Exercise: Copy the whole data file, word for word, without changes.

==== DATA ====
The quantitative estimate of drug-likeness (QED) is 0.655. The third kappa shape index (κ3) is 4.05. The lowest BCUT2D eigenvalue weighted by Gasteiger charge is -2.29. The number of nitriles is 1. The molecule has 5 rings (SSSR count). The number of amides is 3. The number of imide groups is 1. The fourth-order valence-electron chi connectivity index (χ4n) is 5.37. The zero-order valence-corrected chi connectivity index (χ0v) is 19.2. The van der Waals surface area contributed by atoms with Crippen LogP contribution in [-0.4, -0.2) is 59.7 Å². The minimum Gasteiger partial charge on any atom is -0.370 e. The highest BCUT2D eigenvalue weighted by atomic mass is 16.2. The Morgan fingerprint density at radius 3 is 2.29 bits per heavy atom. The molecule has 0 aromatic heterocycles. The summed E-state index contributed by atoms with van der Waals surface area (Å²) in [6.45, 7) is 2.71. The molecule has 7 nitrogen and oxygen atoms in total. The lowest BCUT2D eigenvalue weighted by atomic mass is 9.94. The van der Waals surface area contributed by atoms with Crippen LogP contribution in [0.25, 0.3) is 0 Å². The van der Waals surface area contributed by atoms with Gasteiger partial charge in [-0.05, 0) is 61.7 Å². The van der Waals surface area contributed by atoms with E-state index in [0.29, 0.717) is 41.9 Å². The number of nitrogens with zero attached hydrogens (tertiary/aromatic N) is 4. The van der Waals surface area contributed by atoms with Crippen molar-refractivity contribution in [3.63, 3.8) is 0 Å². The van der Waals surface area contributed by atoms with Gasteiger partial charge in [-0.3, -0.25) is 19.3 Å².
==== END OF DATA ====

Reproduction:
The quantitative estimate of drug-likeness (QED) is 0.655. The third kappa shape index (κ3) is 4.05. The lowest BCUT2D eigenvalue weighted by Gasteiger charge is -2.29. The number of nitriles is 1. The molecule has 5 rings (SSSR count). The number of amides is 3. The number of imide groups is 1. The fourth-order valence-electron chi connectivity index (χ4n) is 5.37. The zero-order valence-corrected chi connectivity index (χ0v) is 19.2. The van der Waals surface area contributed by atoms with Crippen LogP contribution in [-0.4, -0.2) is 59.7 Å². The minimum Gasteiger partial charge on any atom is -0.370 e. The highest BCUT2D eigenvalue weighted by atomic mass is 16.2. The Morgan fingerprint density at radius 3 is 2.29 bits per heavy atom. The molecule has 0 aromatic heterocycles. The summed E-state index contributed by atoms with van der Waals surface area (Å²) in [6.45, 7) is 2.71. The molecule has 7 nitrogen and oxygen atoms in total. The lowest BCUT2D eigenvalue weighted by atomic mass is 9.94. The van der Waals surface area contributed by atoms with Crippen LogP contribution in [0.25, 0.3) is 0 Å². The van der Waals surface area contributed by atoms with Gasteiger partial charge in [-0.05, 0) is 61.7 Å². The van der Waals surface area contributed by atoms with E-state index in [0.29, 0.717) is 41.9 Å². The number of nitrogens with zero attached hydrogens (tertiary/aromatic N) is 4. The van der Waals surface area contributed by atoms with Crippen molar-refractivity contribution in [3.63, 3.8) is 0 Å². The van der Waals surface area contributed by atoms with Gasteiger partial charge in [-0.3, -0.25) is 19.3 Å².